Earth-Conscious and Budget-Friendly Art Teaching Stuff, Part II


Earth-Friendly And Budget-Conscious Art Teaching Stuff…

Part 2: Equipment To Repurpose (or Find Cheap) For Your Art Room

Recommendations for eco-conscious, low-cost and/or free Reusable Art Classroom Materials & Equipment… and ideas for how they can be used

There’s no shortage of everyday items that can be used to find new life in the art classroom… just think of all the junk we throw away daily! But by finding alternative uses for these materials in our art rooms, we not only conserve resources, but also inspire our young artists to think outside the box- training them to see the potential in everything around them.

Reusable and Low-Cost Materials

These things do cost money, but give “bang for your buck”.

-Pie Tins-


Wipeable for quick turnaround


Paint Palettes

Printmaking Plates

Crayon/Supply Distribution to Groups/Tables for sharing (can spread out selection and variety becomes visible)

-Dishwashing (or Sink) Bins-


-Typically fit student sketchbooks, binders, folders and notebooks, frequently almost perfectly.

-Last MUCH longer than the cheap plastic storage bins (the ones they market yearly to teachers) from dollar stores.


storage for projects, artworks sorted by class, table group, etc.

hold future Weeks’/Days’ handouts, instructional materials and supply distribution, sorted by project, grade level, class, table group, etc.

3D Artwork Storage that cant fit on your drying racks (don’t forget to label somehow)

Usually you can use permanent marker/dry erase marker, then erase later by wiping off ink with alcohol-based hand sanitizer on a cotton ball or papertowel.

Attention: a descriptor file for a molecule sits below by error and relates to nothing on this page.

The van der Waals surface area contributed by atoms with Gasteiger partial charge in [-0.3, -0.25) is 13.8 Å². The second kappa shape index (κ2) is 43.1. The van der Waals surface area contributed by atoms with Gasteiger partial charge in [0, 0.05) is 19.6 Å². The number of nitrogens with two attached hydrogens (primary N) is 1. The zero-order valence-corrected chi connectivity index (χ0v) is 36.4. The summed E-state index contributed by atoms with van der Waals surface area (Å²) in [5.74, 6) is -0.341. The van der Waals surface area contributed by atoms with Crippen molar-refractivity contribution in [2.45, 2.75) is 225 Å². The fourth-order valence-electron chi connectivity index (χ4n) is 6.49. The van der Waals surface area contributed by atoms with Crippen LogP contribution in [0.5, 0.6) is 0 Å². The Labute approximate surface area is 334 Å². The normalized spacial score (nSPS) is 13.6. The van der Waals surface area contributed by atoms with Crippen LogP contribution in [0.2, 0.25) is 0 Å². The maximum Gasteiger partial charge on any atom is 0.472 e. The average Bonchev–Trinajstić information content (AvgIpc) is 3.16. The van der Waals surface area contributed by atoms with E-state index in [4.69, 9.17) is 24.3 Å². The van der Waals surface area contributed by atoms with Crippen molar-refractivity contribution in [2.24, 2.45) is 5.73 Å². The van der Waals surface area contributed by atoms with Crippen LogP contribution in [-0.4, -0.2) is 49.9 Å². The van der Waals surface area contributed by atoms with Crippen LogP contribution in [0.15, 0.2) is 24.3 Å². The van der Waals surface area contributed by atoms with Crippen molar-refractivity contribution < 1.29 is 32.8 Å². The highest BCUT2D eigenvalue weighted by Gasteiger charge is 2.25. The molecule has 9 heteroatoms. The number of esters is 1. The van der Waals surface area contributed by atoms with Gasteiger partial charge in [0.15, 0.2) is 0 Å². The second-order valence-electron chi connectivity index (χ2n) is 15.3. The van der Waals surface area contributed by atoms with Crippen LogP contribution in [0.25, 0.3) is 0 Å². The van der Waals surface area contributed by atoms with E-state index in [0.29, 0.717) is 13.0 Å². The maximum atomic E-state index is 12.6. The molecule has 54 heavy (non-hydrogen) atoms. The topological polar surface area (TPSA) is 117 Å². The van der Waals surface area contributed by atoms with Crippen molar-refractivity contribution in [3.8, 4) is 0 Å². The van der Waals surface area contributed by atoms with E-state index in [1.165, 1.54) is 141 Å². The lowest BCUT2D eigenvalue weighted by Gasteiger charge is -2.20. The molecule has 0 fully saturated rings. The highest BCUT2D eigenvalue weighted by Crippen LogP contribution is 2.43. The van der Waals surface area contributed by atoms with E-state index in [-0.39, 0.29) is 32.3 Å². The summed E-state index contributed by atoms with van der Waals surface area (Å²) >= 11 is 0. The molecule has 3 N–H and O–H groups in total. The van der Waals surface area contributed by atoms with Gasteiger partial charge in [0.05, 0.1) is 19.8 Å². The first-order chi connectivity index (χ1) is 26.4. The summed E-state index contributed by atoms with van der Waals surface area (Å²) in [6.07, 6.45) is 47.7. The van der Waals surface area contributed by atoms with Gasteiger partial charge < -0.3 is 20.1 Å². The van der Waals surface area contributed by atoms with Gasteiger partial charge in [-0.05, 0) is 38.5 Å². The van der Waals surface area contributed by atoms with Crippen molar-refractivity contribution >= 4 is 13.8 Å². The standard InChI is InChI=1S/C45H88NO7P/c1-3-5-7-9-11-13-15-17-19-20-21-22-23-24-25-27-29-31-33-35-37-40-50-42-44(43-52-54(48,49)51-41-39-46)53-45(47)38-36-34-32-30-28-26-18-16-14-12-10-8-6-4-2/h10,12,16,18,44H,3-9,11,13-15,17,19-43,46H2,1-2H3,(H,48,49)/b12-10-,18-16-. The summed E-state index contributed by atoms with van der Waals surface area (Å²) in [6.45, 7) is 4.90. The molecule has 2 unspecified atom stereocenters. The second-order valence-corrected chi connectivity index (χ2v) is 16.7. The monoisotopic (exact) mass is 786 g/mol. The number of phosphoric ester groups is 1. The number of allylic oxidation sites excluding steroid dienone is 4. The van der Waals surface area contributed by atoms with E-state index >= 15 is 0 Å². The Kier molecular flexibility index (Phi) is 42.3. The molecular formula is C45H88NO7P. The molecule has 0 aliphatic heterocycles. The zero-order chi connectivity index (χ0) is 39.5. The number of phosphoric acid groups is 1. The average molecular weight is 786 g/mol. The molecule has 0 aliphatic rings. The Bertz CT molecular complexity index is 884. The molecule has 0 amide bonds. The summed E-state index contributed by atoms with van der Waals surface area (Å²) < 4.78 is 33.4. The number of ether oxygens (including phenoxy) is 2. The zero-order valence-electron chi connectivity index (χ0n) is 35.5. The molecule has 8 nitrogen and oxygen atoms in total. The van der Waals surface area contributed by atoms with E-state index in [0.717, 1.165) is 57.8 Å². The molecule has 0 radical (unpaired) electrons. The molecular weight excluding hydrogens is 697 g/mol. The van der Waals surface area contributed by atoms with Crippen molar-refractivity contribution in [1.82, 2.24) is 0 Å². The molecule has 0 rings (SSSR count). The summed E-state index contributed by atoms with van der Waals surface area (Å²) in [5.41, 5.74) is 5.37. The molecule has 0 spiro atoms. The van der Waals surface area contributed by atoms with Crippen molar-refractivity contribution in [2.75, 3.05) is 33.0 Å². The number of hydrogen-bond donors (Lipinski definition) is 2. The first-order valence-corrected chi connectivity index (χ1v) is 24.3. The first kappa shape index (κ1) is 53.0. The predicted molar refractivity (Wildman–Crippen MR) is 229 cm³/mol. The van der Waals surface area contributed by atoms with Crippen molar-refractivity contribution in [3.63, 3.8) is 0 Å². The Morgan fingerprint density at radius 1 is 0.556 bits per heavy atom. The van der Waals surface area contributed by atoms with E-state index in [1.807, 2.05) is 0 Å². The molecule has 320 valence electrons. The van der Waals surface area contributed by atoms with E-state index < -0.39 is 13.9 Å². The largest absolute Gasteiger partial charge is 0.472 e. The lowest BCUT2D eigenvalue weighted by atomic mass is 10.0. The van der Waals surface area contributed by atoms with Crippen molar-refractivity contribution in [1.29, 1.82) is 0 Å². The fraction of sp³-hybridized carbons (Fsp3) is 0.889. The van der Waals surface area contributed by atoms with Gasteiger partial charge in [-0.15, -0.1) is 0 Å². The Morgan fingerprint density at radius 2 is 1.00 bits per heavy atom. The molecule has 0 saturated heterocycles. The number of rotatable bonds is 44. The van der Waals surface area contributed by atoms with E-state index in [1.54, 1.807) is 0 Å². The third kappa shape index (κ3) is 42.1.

Bins can be stacked when they have shallow contents or when not in use, for reducing the need for extra storage space on shelves or in cabinets, etc.

Disposable Materials To Keep On Hand

The following materials are disposable, but cheap, but I love to keep a pack of each on hand.

– Cotton Swabs-

Use cotton swabs for precise paint application, creating pointillism artwork, or for cleaning up small details in artwork and as paint brushes in a pinch.

-Popsicle Sticks-

Reuse popsicle sticks for creating structures, such as sculptures or frames for artwork.

-Tin Foil-


Sculpt-able into forms and armatures

Creates especially unique effects on project medium


Press or apply for metallic textures in painting, 3D clay pieces, printmaking, mixed media sculptures, etc.

-Bags of Seeds and/or Grains-


Variety of shapes, sizes, natural colors




Incorporate into mixed media artwork, sculptures, etc. for texture.


Creature Features (eyeballs, noses, etc.)

Disposable Materials, Cheap If Used Sparingly…

The following materials are disposable, but not as cheap and not as eco-conscious, so I use them very conservatively:

Baby Wipes

I extend their use by slicing or tearing in half. It’s great to have these on hand for when you just loose track of time and can’t spend too much time on sink lines. They work so great to clean hands or wash tables, but I use them SO sparingly because of their cost and environmental impact.

-Paper Plates-

Keep these on hand for those occasions when you just have to get some liquid material handed out without too much thought. I also use these less frequently because of their cumulative cost and environmental impact (plastic coated)

Why Repurpose?

Yes, repurposing and upcycling materials for our art classrooms reduces waste AND saves art budget dollars…

But, we also set a great example by doing this!

There’s such creativity and resourcefulness involved in finding alternative uses for everyday items that we can easily spark even more ideas as we encourage an atmosphere of innovation in our art classrooms.

By repurposing cheap or free materials for our art rooms, we help create sustainable and increasingly imaginative learning environments for our art students.

Have you found an earth-friendly or repurposed favorite?


And be sure this post if you know of someone who might find it useful.

Happy Eco-Friendly Art Teaching! 🙂

Check out Part 3!

Part III: Free (or Freely Available) Art Room Materials

Art Room Materials from free, or freely available things easily found around school sites and households.